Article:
The Throw-Sprint-Carry Metabolic Circuit Workout Protocol

I want to share with you a metabolic conditioning protocol that I call “TSC Circuits.” TSC stands for Throw-Sprint-Carry, and these are the three main components of each metabolic circuit workout.

When the good folks here at Breaking Muscle approached me about designing a workout plan, I knew immediately that this was a great opportunity to share a metabolic conditioning protocol used in the Performance U training approach that we call TSC Circuits. TSC stands for Throw-Sprint-Carry, which are the three main components of each metabolic circuit workout.

In this article I’m going to share with you why we designed the TSC metabolic conditioning protocol, how we recommend using it in various weekly splits, along with providing you a six-week workout progression that involves two different TSC metabolic circuits.

Who Should Use TSC Metabolic Circuits?

Put simply, strength training is the way to go when your primary goal is to get bigger and/or stronger. However, if you want to accomplish that without sacrificing your levels of athleticism and conditioning, you’ve got to do some other forms of training that demand these fitness qualities.

This is exactly what we designed the TSC metabolic circuits to deliver big on. We designed this protocol to be used as an adjunct to strength and hypertrophy workouts. In other words, if you want to gain muscle without losing your hustle, the TSC circuit is just what the doctor ordered.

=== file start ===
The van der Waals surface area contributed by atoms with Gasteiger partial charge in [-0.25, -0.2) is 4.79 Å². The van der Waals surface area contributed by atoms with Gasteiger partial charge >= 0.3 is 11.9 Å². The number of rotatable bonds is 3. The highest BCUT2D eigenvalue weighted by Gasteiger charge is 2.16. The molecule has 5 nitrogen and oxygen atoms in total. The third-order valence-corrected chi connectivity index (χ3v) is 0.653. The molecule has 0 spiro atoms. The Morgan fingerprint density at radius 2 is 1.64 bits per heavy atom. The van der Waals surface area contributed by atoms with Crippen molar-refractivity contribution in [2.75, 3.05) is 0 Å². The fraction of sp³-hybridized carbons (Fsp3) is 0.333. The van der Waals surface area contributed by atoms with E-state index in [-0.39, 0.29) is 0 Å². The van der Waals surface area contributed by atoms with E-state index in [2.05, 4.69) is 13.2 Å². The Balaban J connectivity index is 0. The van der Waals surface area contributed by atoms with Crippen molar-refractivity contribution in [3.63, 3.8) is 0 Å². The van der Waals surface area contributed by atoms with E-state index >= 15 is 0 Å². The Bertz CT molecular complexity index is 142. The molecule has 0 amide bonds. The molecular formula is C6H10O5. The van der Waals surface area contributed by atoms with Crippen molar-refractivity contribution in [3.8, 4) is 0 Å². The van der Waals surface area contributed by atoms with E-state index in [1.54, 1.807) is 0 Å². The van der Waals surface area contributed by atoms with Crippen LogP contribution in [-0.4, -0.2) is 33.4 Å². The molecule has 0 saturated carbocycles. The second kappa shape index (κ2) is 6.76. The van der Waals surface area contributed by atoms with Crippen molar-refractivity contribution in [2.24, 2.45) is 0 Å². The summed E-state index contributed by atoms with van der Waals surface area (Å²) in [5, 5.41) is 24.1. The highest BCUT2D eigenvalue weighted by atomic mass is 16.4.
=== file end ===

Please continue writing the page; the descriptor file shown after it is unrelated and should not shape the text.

Why Use TSC Metabolic Circuits?

As I alluded to above, we designed TSC metabolic circuits to include aspects of training that may be missed when doing strength and hypertrophy work:

  • The first part of the TSC metabolic circuit involves throwing medicine balls. These require total body force summation in different planes of motion (depending on how you are throwing the ball) at fast speeds. This is something that you certainly don’t get from doing compound lifts, which is why feel it serves as a nice complement strength training.
  • The second part of the TSC metabolic circuit involves sprinting. I certainly don’t have to tell you about the benefits of sprinting, or go into detail about how it’s a pillar of athleticism. I will say that, we incorporate sprints second in the TSC sequence, because we found that beginning with the medicine ball throws serves as a nice preparation to explode into the sprints without fatiguing the legs and increasing risk of injury.
  • The third and final component of the TSC metabolic circuit is a carry complex. Technically this is what we would call a farmer’s walk complex, which is a series of dumbbell exercises interspersed between several sets of dumbbell (farmer’s) carries.